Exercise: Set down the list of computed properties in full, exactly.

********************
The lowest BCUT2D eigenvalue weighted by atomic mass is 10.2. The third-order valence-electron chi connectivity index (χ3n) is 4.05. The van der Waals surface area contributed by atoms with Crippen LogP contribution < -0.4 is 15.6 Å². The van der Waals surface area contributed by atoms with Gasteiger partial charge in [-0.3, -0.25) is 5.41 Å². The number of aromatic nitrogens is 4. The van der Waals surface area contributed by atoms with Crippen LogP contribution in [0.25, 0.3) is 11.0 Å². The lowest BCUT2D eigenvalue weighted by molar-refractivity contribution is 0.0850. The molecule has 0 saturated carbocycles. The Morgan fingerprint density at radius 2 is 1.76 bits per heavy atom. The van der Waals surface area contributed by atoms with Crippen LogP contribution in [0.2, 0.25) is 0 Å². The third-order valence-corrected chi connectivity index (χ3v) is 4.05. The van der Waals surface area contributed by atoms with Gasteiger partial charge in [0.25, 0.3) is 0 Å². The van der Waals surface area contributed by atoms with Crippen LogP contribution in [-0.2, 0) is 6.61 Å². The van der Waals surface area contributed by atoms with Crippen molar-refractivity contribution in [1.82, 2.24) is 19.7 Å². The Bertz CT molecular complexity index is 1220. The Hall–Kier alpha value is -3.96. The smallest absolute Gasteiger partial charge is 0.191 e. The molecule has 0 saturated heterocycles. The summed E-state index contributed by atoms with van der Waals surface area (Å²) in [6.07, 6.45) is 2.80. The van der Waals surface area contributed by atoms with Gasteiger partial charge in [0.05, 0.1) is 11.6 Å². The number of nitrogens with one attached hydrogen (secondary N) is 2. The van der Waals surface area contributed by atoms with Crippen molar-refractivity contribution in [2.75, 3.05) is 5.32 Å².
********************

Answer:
The lowest BCUT2D eigenvalue weighted by atomic mass is 10.2. The third-order valence-electron chi connectivity index (χ3n) is 4.05. The van der Waals surface area contributed by atoms with Crippen LogP contribution < -0.4 is 15.6 Å². The van der Waals surface area contributed by atoms with Gasteiger partial charge in [-0.3, -0.25) is 5.41 Å². The number of aromatic nitrogens is 4. The van der Waals surface area contributed by atoms with Crippen LogP contribution in [0.25, 0.3) is 11.0 Å². The lowest BCUT2D eigenvalue weighted by molar-refractivity contribution is 0.0850. The molecule has 0 saturated carbocycles. The Morgan fingerprint density at radius 2 is 1.76 bits per heavy atom. The van der Waals surface area contributed by atoms with Crippen LogP contribution in [0.2, 0.25) is 0 Å². The third-order valence-corrected chi connectivity index (χ3v) is 4.05. The van der Waals surface area contributed by atoms with Gasteiger partial charge in [0.25, 0.3) is 0 Å². The van der Waals surface area contributed by atoms with Crippen LogP contribution in [-0.2, 0) is 6.61 Å². The van der Waals surface area contributed by atoms with Crippen molar-refractivity contribution in [1.82, 2.24) is 19.7 Å². The Bertz CT molecular complexity index is 1220. The Hall–Kier alpha value is -3.96. The smallest absolute Gasteiger partial charge is 0.191 e. The molecule has 0 saturated heterocycles. The summed E-state index contributed by atoms with van der Waals surface area (Å²) in [6.07, 6.45) is 2.80. The van der Waals surface area contributed by atoms with Gasteiger partial charge in [0.05, 0.1) is 11.6 Å². The number of nitrogens with one attached hydrogen (secondary N) is 2. The van der Waals surface area contributed by atoms with Crippen molar-refractivity contribution in [2.75, 3.05) is 5.32 Å².